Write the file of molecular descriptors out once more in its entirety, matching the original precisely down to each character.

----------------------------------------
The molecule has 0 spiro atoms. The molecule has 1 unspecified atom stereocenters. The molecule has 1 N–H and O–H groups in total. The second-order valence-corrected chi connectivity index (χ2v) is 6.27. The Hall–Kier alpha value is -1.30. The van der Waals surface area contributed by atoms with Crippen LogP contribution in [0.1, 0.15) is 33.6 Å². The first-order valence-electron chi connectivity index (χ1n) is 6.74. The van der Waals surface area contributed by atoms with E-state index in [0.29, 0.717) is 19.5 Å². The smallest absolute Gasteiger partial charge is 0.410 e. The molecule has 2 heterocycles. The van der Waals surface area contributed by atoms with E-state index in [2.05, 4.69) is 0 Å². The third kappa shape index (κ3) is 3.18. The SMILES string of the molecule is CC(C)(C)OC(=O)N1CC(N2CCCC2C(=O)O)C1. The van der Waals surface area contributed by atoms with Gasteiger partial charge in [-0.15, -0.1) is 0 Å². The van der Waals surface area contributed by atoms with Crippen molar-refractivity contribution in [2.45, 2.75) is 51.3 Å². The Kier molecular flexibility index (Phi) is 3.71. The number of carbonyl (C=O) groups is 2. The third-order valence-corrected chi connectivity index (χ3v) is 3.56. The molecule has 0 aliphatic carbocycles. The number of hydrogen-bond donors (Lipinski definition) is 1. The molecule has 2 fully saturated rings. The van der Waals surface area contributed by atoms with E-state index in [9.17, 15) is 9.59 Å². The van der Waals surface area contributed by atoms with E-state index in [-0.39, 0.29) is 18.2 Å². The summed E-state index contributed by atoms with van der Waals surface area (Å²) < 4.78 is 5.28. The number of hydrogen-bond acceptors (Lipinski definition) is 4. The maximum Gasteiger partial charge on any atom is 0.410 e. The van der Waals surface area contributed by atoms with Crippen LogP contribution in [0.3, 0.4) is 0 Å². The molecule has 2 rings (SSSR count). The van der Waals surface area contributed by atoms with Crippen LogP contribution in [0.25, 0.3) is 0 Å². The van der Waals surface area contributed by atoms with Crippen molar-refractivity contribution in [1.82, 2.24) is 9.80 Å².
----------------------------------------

The molecule has 0 spiro atoms. The molecule has 1 unspecified atom stereocenters. The molecule has 1 N–H and O–H groups in total. The second-order valence-corrected chi connectivity index (χ2v) is 6.27. The Hall–Kier alpha value is -1.30. The van der Waals surface area contributed by atoms with Crippen LogP contribution in [0.1, 0.15) is 33.6 Å². The first-order valence-electron chi connectivity index (χ1n) is 6.74. The van der Waals surface area contributed by atoms with E-state index in [0.29, 0.717) is 19.5 Å². The smallest absolute Gasteiger partial charge is 0.410 e. The molecule has 2 heterocycles. The van der Waals surface area contributed by atoms with E-state index in [2.05, 4.69) is 0 Å². The third kappa shape index (κ3) is 3.18. The SMILES string of the molecule is CC(C)(C)OC(=O)N1CC(N2CCCC2C(=O)O)C1. The van der Waals surface area contributed by atoms with Gasteiger partial charge in [-0.15, -0.1) is 0 Å². The van der Waals surface area contributed by atoms with Crippen molar-refractivity contribution in [2.45, 2.75) is 51.3 Å². The Kier molecular flexibility index (Phi) is 3.71. The number of carbonyl (C=O) groups is 2. The third-order valence-corrected chi connectivity index (χ3v) is 3.56. The molecule has 0 aliphatic carbocycles. The number of hydrogen-bond donors (Lipinski definition) is 1. The molecule has 2 fully saturated rings. The van der Waals surface area contributed by atoms with E-state index in [9.17, 15) is 9.59 Å². The van der Waals surface area contributed by atoms with E-state index in [-0.39, 0.29) is 18.2 Å². The summed E-state index contributed by atoms with van der Waals surface area (Å²) < 4.78 is 5.28. The number of hydrogen-bond acceptors (Lipinski definition) is 4. The maximum Gasteiger partial charge on any atom is 0.410 e. The van der Waals surface area contributed by atoms with Crippen LogP contribution in [0.3, 0.4) is 0 Å². The molecule has 2 rings (SSSR count). The van der Waals surface area contributed by atoms with Crippen LogP contribution in [0.25, 0.3) is 0 Å². The van der Waals surface area contributed by atoms with Crippen molar-refractivity contribution in [1.82, 2.24) is 9.80 Å².